The SW 12th Avenue Green Street Project, built in 2005, converts an underutilized stretch of ground between the sidewalk and the street into a series of four planters that capture, slow, and clean street runoff, and allow it to infiltrate into the earth. The planters effectively disconnect SW 12th from the conventional storm system, and handle the street’s 180,000 gallons of rainwater on site. More than that, planted with trees and well-composed plants, and with tumbled concrete pavers defining their place in the street, they’re beautiful.

Similarly, the NE Siskiyou Green Street Project, built in 2003, consists of two curb extensions, familiar as a traffic calming and pedestrian safety strategy, but with curb cuts to allow rain to flow into well-designed plantings behind them. Cheap and simple, the rain gardens manage NE Siskiyou’s day-to-day rainwater on site, and are projected to manage 85 percent of a 25-year storm.

As well as the technical success and aesthetic appeal of sustainable rainwater infrastructure, its cost-effectiveness warms its welcome with municipalities struggling to maintain outdated and overburdened pipe infrastructure. In Philadelphia, upgrading the existing combined storm and sewer system would cost over $10 billion. “There is no way in the world that we could ever pay for something like that,” Philadelphia mayor Michael Nutter told an audience at the recent “Charting New Waters” conference in Washington, D.C. Instead, Philadelphia’s Green City Clean Waters program proposes to spend $1.6 billion to achieve a safe and sustainable rainwater management system using green infrastructure.

Philadelphia has set a goal of transforming at least a third of existing impervious cover in its combined sewer system drainage area over the next two decades into “greened acres” that will filter or store the first inch of each rainfall. That first inch, it turns out, is enormously significant. Except in Florida, most rainstorms in North America deliver less than an inch of rain per day. So if a site can infiltrate an inch a day, it will treat 80 to 90 percent of its rain on site.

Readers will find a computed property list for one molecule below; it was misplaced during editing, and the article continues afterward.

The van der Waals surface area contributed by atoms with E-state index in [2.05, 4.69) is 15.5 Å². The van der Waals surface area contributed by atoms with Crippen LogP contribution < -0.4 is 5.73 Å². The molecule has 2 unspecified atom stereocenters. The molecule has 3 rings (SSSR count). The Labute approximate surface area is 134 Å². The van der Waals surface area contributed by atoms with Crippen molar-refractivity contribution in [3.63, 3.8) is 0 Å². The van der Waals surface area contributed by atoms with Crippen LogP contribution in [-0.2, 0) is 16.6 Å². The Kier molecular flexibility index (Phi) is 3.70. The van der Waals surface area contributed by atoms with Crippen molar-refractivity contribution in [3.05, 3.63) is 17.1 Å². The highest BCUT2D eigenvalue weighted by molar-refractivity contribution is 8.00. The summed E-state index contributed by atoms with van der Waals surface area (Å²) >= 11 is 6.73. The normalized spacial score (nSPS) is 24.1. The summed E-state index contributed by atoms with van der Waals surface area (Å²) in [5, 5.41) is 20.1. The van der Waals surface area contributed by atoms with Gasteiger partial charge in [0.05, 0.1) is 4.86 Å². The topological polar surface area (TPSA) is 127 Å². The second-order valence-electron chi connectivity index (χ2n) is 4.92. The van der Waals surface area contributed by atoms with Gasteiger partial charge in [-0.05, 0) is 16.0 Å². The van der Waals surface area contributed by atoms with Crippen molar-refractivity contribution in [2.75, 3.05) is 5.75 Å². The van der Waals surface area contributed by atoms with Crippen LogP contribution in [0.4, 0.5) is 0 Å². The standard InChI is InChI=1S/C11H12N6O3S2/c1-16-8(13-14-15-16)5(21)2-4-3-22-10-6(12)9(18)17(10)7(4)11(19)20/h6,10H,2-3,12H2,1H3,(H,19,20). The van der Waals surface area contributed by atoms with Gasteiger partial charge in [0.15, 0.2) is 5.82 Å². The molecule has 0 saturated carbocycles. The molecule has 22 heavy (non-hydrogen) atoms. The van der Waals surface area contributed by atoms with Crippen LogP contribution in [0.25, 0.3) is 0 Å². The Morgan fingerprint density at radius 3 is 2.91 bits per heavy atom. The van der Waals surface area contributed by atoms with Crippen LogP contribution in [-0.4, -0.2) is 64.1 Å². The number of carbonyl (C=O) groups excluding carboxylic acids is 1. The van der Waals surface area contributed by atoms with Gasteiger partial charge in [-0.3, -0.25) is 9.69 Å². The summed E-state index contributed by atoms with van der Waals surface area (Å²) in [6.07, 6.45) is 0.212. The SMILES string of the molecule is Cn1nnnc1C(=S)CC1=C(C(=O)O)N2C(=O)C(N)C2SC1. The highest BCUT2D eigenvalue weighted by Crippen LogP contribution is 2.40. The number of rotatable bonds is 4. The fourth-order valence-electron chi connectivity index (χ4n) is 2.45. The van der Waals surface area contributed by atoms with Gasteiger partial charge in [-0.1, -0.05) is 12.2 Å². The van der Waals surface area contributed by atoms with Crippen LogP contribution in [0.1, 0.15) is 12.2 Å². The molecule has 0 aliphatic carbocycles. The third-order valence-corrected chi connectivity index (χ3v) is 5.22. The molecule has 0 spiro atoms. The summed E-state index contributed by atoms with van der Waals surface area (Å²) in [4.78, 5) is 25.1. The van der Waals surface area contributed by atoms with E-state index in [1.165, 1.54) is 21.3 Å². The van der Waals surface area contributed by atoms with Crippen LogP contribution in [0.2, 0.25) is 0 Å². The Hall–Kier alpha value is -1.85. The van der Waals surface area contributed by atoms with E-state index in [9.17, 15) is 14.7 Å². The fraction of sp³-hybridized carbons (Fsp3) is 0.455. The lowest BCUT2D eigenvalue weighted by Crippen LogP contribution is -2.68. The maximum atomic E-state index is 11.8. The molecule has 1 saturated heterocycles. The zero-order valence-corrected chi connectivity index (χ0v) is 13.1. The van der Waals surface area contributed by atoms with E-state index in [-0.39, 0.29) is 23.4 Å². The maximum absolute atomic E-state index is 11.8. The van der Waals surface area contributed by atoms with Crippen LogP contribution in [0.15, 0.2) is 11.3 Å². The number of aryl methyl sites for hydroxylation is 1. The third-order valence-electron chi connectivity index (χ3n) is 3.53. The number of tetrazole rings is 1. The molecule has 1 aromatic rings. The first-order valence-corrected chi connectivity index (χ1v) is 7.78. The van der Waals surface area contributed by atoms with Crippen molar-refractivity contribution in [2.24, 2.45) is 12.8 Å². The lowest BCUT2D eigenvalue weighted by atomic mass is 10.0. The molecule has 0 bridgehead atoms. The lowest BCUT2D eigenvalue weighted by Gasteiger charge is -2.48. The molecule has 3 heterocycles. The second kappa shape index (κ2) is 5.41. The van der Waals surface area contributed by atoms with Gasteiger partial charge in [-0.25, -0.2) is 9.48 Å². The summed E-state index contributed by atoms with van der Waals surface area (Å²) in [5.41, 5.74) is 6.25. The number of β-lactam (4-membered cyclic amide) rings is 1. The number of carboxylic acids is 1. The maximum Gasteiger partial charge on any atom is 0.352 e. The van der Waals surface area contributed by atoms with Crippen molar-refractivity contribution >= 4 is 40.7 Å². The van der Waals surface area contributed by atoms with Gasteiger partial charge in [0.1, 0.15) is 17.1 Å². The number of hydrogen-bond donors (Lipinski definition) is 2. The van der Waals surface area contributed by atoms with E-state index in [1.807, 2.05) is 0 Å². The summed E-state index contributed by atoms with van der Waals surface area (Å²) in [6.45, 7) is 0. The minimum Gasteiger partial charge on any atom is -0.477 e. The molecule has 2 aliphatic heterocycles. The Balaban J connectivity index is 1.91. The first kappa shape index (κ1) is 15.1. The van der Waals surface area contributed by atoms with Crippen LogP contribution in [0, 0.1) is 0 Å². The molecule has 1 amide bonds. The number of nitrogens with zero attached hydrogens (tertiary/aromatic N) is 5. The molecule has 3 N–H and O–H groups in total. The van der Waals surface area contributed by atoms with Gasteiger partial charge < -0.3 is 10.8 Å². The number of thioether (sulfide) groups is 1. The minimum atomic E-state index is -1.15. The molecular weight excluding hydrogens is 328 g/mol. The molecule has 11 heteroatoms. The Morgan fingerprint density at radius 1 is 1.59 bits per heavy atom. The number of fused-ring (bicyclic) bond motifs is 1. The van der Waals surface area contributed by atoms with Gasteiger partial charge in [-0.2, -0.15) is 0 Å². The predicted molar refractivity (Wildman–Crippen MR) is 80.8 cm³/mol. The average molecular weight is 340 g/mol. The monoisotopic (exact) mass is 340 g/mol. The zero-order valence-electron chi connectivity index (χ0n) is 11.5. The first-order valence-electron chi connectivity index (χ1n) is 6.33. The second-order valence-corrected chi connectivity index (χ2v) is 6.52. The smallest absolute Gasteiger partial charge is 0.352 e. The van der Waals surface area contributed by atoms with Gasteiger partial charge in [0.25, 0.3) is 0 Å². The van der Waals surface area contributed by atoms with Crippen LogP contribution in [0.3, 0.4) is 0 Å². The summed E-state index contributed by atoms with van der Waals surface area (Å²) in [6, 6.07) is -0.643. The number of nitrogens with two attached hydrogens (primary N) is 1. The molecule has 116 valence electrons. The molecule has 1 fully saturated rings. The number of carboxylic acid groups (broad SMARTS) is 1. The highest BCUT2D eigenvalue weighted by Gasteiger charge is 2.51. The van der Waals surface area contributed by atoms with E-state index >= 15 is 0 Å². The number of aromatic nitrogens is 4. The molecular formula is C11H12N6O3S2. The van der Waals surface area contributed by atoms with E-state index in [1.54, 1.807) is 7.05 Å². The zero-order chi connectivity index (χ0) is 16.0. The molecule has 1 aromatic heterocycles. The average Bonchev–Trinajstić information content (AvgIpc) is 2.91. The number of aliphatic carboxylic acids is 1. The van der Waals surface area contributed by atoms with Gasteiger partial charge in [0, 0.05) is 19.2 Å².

An early adopter of green rainwater strategies, Philadelphia has already completed projects to reduce the imperviousness of its public domain, including the creation of raised bed vegetable gardens and rain gardens in school parking lots, tree trenches in road meridians, bioswales in parking lots, and sidewalk infiltration planters modeled after the Portland examples. Neighborhood basketball players particularly appreciate Philadelphia’s pervious asphalt basketball courts, which are dry enough to play on much sooner after rainfall than regular courts.

Not only is Philadelphia implementing the first inch strategy in the public realm, it is requiring it for any private development that disturbs more than 15,000 square feet of earth. As a result, rainwater management is integrated early in the zoning and building permit process.

The city provides information and support to homeowners wanting to collect roof runoff in rain barrels, disconnect downspouts to direct runoff to pervious areas, or use site slopes to create rain gardens. To encourage retrofitting commercial and residential property for on-site rainwater management, Philadelphia is phasing in an initiative, which separates stormwater billing from the water bill, and ties it to the impervious cover of the site.

The public response to Philadelphia’s green infrastructure agenda has been overwhelmingly positive (92 percent), according to the city’s water department. In response to its Green Streets Survey, the department heard the public say, “I love the idea! It would make us healthier and happier all around,” and “we are proud to be a model neighborhood.”

Katharine Logan is an architecturally trained and LEED-accredited writer based in British Columbia

This article appeared in the January 2011 print issue of GreenSource Magazine.